Five Republican state senators and 23 GOP members of the Maine House demonstrated their understanding of shared sacrifice and compromise for the common good when they voted June 13 in favor of the two-year state budget deal crafted by a unanimous Appropriations Committee.

By joining all but a handful of Democrats in supporting the bipartisan compromise, these Republican lawmakers played a key role in reaching the two-thirds majority required to enact the budget as an emergency measure on July 1. They recognized that with little more than two weeks to go before a new $6.3 billion two-year spending plan must be in place, it was time to dispense with ideological negotiating tactics and settle on an imperfect but workable budget.

Republican lawmakers who voted for the budget will have to hold fast to their principled positions if, as expected, Gov. Paul LePage vetoes the spending plan, sending it back to the House and Senate for critical override votes. The best argument they can offer if LePage’s allies pressure them to sustain a veto would be that a vote against the Legislature’s budget represents a vote for shutting down state government on July 1. That would be the crippling, inevitable outcome of a veto at this juncture.

A majority of legislators and Maine people have made clear that LePage’s original budget proposal, which slashed municipal revenue sharing and property tax relief programs, was unacceptable. During a media briefing Monday, LePage’s finance chief, Sawin Millett, acknowledged that the administration does not have a Plan B.

Unless lawmakers who oppose the Appropriations Committee’s budget can present an alternative capable of gaining two-thirds support in the House and Senate by July 1, voting to sustain a veto would equate to an endorsement of shutting down state government at the height of tourist season. The blame for that shutdown would rest squarely with legislators who reverse their positions to sustain a veto.

Lawmakers considering that flip-flop should be prepared to explain why they would be willing to throw state government into turmoil — possibly jeopardizing Maine’s bond ratings as the state prepares to borrow to repay hospitals and fund overdue public works projects. LePage’s assertion at Dirigo Girls State that a state shutdown would be better than the proposed two-year budget is absurd.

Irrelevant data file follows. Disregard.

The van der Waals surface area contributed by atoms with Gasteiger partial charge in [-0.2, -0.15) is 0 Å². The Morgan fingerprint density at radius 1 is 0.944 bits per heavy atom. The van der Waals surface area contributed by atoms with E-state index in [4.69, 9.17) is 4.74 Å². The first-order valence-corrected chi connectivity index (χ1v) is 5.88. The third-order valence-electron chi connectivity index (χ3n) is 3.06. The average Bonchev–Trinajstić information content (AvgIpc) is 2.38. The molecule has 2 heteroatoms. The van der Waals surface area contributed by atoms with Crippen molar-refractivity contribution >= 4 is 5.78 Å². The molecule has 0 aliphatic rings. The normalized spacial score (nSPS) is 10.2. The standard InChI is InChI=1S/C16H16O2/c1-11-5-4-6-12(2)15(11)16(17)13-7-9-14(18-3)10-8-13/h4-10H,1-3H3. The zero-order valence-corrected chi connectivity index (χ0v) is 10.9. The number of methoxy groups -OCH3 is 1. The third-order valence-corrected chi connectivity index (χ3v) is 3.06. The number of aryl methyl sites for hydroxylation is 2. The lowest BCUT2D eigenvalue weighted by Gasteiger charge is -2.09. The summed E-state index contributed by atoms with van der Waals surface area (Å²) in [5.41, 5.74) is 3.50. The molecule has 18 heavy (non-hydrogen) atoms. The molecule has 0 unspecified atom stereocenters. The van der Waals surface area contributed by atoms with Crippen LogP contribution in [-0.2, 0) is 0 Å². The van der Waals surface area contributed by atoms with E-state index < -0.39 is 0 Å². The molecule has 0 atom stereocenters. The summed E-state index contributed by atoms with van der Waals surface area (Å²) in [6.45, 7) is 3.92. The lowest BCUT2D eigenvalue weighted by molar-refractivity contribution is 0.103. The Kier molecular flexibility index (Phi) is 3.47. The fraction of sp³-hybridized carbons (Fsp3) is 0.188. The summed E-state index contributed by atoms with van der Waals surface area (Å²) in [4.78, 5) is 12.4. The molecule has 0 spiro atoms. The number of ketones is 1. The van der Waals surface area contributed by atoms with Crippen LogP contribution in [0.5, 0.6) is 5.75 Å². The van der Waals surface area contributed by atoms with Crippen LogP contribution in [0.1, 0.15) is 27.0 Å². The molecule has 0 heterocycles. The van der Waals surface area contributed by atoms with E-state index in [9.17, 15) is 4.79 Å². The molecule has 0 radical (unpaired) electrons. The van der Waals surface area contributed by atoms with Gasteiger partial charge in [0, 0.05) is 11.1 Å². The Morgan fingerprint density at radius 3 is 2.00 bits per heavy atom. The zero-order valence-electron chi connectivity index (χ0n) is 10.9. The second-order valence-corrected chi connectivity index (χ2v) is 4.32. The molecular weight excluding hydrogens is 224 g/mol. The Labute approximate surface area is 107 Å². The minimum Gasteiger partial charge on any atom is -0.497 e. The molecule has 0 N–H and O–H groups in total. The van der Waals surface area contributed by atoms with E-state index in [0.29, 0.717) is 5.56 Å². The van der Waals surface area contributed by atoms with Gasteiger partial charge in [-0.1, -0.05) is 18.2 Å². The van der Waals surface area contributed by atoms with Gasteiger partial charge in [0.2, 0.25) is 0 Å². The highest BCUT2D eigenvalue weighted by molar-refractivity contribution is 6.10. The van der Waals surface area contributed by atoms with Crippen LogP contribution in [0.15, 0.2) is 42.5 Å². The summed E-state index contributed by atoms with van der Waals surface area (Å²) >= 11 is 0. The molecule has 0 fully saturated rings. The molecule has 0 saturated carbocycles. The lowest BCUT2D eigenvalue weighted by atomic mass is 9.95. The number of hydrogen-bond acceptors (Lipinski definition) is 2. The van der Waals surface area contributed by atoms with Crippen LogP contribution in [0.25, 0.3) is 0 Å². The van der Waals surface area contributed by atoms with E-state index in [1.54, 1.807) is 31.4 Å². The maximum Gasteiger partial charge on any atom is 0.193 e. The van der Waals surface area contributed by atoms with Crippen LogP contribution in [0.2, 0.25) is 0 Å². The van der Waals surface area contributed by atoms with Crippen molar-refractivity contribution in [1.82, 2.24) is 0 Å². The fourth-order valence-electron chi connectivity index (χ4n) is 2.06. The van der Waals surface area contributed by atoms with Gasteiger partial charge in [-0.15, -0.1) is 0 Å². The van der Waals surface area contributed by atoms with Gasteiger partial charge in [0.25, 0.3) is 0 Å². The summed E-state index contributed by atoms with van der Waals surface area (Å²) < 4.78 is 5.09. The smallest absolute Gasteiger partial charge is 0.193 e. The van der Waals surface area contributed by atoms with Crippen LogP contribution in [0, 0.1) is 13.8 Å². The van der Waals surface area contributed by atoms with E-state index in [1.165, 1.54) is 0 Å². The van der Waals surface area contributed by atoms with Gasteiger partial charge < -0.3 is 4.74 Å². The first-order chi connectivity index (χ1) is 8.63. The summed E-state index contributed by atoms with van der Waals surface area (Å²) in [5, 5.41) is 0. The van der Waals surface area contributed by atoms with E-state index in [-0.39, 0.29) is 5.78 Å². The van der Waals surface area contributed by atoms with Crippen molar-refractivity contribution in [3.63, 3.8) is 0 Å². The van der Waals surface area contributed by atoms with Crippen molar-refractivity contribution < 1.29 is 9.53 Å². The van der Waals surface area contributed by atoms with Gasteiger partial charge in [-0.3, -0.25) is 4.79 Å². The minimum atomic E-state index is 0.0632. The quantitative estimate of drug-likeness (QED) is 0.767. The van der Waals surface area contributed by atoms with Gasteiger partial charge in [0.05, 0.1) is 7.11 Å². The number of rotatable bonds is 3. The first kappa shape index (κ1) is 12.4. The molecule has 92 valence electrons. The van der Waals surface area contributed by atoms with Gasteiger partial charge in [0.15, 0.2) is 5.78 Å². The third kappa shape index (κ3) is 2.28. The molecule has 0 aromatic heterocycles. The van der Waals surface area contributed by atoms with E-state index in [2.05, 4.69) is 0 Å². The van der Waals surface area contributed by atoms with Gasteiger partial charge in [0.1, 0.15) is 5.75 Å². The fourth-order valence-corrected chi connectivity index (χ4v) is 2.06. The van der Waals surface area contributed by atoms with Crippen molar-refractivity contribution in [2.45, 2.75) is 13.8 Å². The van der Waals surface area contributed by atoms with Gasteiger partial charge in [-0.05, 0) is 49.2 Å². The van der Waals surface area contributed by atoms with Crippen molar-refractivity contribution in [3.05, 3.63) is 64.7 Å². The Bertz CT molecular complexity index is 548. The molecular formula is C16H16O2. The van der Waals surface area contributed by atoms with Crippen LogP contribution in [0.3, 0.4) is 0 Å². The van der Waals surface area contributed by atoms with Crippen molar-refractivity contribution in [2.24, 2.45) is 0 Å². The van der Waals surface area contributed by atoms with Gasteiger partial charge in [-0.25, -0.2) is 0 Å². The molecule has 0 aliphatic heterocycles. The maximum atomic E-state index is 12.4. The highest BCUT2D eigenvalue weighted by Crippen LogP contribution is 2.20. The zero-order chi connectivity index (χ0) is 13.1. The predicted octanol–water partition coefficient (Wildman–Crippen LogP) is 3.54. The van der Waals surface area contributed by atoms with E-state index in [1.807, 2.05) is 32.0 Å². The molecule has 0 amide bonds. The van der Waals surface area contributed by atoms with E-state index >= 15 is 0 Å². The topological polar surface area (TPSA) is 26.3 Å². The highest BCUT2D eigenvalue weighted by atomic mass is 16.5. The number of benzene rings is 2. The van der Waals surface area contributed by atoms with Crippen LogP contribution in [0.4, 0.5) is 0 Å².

Citing opposition to raising taxes won’t wash. LePage’s inclusion in his budget of proposals to suspend municipal revenue sharing and indexing income tax brackets to inflation effectively constitute tax increases. It’s political demagoguery or delusional to suggest otherwise.

The Legislature’s compromise budget is far from perfect, but it’s also far less regressive than what LePage originally proposed. Rather than relying heavily on property taxpayers to underwrite income tax cuts that took effect this year, as LePage’s budget proposed, the Appropriations Committee’s plan more fairly spreads responsibility by temporarily increasing sales, meals and lodging taxes to fill the state revenue gap created by the income tax cuts.

The proposed meals-and-lodging tax hike from 7 percent to 8 percent helps balance the budget by asking a little more from visitors and people with enough disposable income to dine out. Maine’s meals-and-lodging tax would remain below the 9 percent charged by nearby New Hampshire and Vermont. That’s far less odious than asking property owners to choose between higher taxes on their homes or fewer services to protect them. Tourists interviewed while visiting Bar Harbor earlier this month said they don’t factor tax rates into their destination decisions.

The temporary sales tax increase from 5 percent to 5.5 percent enlists all Mainers in the task of balancing the budget. Even welfare recipients, who rank near the top of LePage’s list of scapegoats for state government’s fiscal bind, pay sales taxes.

Timing, logic and fairness dictate that Maine lawmakers stand firm and resist any attempt to sabotage a budget that’s already won two-thirds support.